We are beyond the point where we could negotiate a three way split with the Irish Gov’t, Irish bank creditors (bonds/deposits) and Foreign bank creditors (bonds/loans) an equeal split between the three of all the losses incurred. The Irish Gov’t were clearly negligent in the run up to the fiasco. The Irish banks including the Central bank and regulators were equeally culpable. The foreign banks knew that Ireland was blowing property bubbles and that the Nebuchadnezzer would fizzle out in short order. There is plenty of blame to go around before the collapse. In the aftermath of the collapse 2007 and onward is when the stumbling, fumbling and bumbling of Ireland and the Irish Gov’t shocked even people like myself who thought we had seen it all and it could not get worse..

    Tighten yere belts folks ye aint seen nuttin yet.

  38. @John McHale
    “I do understand how painful it is for the State to have to cover such horrendous bank losses, and I very much share people’s anger at the consequences for our living standards.”
    I don’t think you are addressing the right issue. It is not about fairness. It is, as Dreaded_Estate points out, about credibility.

    It is not credible for the Irish state to say that the banks are fine now, when there is a moratium on repossessions and there are multiple past lines in the sand washed away from the tide.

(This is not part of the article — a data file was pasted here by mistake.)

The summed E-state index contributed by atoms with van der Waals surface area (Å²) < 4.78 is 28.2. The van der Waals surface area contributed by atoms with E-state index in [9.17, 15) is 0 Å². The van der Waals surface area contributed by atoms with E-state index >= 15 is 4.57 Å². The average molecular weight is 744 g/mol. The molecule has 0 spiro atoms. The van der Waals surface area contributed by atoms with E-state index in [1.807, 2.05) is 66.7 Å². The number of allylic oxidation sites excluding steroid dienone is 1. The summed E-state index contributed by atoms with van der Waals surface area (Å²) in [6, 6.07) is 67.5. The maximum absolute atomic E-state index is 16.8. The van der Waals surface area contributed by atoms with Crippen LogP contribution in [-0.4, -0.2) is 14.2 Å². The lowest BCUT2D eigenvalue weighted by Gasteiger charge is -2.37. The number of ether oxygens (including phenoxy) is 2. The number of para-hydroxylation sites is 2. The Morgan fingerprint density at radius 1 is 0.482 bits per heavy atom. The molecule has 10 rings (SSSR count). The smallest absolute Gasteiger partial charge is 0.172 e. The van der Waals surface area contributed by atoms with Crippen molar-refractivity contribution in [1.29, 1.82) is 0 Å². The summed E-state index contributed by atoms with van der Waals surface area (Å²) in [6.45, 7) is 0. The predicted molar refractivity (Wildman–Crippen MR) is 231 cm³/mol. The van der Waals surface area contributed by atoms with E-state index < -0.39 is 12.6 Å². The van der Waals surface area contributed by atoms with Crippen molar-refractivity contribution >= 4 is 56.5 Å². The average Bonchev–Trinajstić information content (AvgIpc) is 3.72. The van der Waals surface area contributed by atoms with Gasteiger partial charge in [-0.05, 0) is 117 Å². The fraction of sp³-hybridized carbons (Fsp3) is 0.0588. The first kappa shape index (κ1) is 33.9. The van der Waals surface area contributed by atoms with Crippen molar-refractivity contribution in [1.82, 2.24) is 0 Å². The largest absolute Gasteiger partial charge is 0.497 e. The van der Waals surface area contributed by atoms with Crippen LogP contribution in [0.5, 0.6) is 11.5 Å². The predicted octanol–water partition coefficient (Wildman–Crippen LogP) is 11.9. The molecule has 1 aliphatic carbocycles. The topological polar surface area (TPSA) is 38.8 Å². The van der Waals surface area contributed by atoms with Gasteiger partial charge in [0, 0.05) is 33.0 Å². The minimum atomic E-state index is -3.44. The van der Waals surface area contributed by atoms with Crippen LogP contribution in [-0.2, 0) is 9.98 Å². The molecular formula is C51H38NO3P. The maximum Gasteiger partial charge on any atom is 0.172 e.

It is not credible for the Irish state to say we’ve had so much austerity, we’re halfway there when public spending has hardly decreased (in absolute terms) and public income has not increased (again in absolute terms). That more of the deficit is made up of interest this year than last is of little consolation when the plan is to take on another 40+bn of debt.

    Choices have to be made about who is not going to be paid. Mr. O’Hagan, being a sovereign bond salesman, would rather it was not him and his clients. I tend to agree with him – it was the calculation that Iceland made. A sovereign that can get funding can engage in capital projects that provide both employment and recycled tax revenues. Instead, we are slashing the capital program. We are repeating the 1980s.

    The payoff from the ECB is insufficient.

    The cuts so far are insufficient.

    The reduction of tax expenditures so far is insufficient.

  39. Ciaran O’Hagan sensibly realises that a healthy sheep gives lots of wool for longer while w dead one gives mutton….John mchale seems to think we need muttin

  40. @Rich
    It is you who is projecting morality tales.
    The sovergin rates did not explode until the collapse.
    These rates were exceedingly calm until the storm front arrived.

    I would contend that the local CB were using old Sovereign money signals to evaluate risks – the massive increase in credit did not rise Sovereign interest rates as it would under more convential monetory systems.